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Categorized | Banks, Capital Markets

Spain faces extra risk to funding costs


Posted on May 31, 2012

As Spain’s debt crisis deepens, investors are warily eyeing a trigger that could send yields on the country’s sovereign debt into bailout territory.

The number to watch is the difference between Spanish 10-year yields and that of a basket of triple-A rated European debt. If the premium demanded to hold Spanish government bonds stays at more than 450 basis points – it has been trading above that since Monday – the situation facing Madrid could deteriorate.

    The reason is LCH.Clearnet, Europe’s dominant clearing house. At that level, LCH could decide to impose additional margin requirements on banks using Spain’s government debt as collateral to secure short-term funding in repurchase – or “repo” – deals. Such a move risks aggravating the liquidity issues affecting Spanish lenders.

    LCH is expected by analysts to raise the margin payment, or extra deposit, it demands, possibly in days. It typically imposes an additional margin requirement of 15 per cent when the yield spread rises above 450bp. On Thursday Spain was trading at 470bp.

    Past margin increases on Irish and Portuguese debt unnerved bond markets, exacerbating problems at the sovereign level, and helped push Dublin towards a rescue. Some banks sold government bonds in an effort to raise more cash to meet the margin requirements, driving yields even higher. With Portugal and Ireland, LCH raised margins within five days of the spread rising above 450bp.

    “Spanish banks’ funding costs through repo are on the verge of increasing,

    possibly very sharply. That’s important, not least because it would increase reliance on European Central Bank or other sources of eurozone funding,” says Don Smith, an economist at ICAP.

    Margin increases for Portugal and Ireland had at times made the cost of repo funding for their domestic banks “eye-wateringly expensive”, he says.

    Eurozone banks faced a liquidity crunch at the end of last year when the sovereign debt crisis hit public bond markets. A €1tn-plus injection by the ECB into the euro area’s banking system plugged the funding gap for hundreds of banks across Europe, with lenders in Spain and Italy using a chunk of the three-year money to buy government bonds. But as the impact of the ECB’s money has worn off and worries about Spain have grown, sovereign bond yields have jumped.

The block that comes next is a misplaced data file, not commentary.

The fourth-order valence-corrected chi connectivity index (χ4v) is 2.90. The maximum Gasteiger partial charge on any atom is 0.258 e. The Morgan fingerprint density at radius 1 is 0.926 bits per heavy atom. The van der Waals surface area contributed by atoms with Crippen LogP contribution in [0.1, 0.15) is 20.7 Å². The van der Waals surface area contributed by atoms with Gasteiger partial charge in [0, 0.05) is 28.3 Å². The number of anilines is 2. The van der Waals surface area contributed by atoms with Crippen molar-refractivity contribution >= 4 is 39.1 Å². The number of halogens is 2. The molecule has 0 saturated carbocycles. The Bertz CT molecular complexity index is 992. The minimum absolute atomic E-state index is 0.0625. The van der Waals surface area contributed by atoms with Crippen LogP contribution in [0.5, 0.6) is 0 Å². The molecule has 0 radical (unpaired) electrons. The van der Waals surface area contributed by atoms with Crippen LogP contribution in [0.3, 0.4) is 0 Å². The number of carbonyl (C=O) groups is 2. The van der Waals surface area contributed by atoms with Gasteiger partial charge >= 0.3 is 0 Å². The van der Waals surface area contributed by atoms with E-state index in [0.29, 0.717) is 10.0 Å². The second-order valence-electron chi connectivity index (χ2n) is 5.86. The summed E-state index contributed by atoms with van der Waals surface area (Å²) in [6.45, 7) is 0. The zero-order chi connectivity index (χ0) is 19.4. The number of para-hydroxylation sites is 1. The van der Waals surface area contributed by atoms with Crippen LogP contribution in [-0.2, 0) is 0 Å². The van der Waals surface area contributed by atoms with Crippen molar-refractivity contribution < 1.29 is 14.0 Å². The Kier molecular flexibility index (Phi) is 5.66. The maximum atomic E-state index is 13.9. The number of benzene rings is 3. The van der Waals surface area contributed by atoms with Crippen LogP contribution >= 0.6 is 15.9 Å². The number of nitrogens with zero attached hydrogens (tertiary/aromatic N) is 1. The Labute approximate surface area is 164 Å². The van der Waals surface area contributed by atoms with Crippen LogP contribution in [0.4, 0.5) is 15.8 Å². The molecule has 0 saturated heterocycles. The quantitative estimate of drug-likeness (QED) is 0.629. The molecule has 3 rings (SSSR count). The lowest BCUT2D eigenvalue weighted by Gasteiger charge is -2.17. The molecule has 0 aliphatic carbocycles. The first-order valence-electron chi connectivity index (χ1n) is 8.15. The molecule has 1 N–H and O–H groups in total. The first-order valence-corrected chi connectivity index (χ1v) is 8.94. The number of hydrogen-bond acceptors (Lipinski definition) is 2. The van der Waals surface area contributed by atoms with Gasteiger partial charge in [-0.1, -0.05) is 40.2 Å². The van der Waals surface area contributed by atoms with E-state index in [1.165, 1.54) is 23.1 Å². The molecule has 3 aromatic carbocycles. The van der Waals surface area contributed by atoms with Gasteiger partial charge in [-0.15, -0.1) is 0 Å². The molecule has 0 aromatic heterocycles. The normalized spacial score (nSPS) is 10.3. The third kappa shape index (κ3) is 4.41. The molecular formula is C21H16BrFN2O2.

Spanish banks are finding it difficult to raise money in public bond markets at affordable levels as investors demand higher returns to compensate for additional risk. Yields on Spanish 10-year government bonds have risen sharply, taking them this week almost to euro-era highs hit last autumn. A rise to 7 per cent, from Thursday’s 6.56 per cent, is seen as unsustainable.

    LCH says the yield spread is one of many factors it considers when determining whether to increase margin required for European government bonds and that it is constantly evaluating margin cover.

    While a material increase has typically involved a payment of up to about

    15 per cent of a transaction as an indemnity against the risk of default, additional costs would be incurred should individual banks see their credit rating fall below a minimum BBB.

    That is a real risk. Policy makers and analysts are concerned about Madrid’s ability to meet economic targets and address problems in banks which lent heavily in the country’s property boom and are now sitting on a mountain of bad debts. Many have already suffered rating downgrades, and plans to inject billions into Bankia via the state bank bailout fund have met with a tepid response.

    Some analysts have suggested the fact Spanish lenders had been heavy users of the ECB’s three-year loan programme may mean they had become less dependent on accessing short-term markets. The European repo market was estimated to be worth about €6tn at the end of 2011, with at least a third cleared by central counterparties.

    Richard Comotto, senior visiting fellow at the ICMA Centre at Reading University, says the use of clearing houses to process repos offered a lifeline for Spanish banks, enabling them to access term funds in a way that would have become almost impossible. “It’s kept the term market open,” he says.

    He adds that, while he expected LCH to be more cautious in raising margins in Spanish sovereign debt after seeing the impact on bank funding in Ireland and Portugal: “There would be no mileage in getting it wrong.”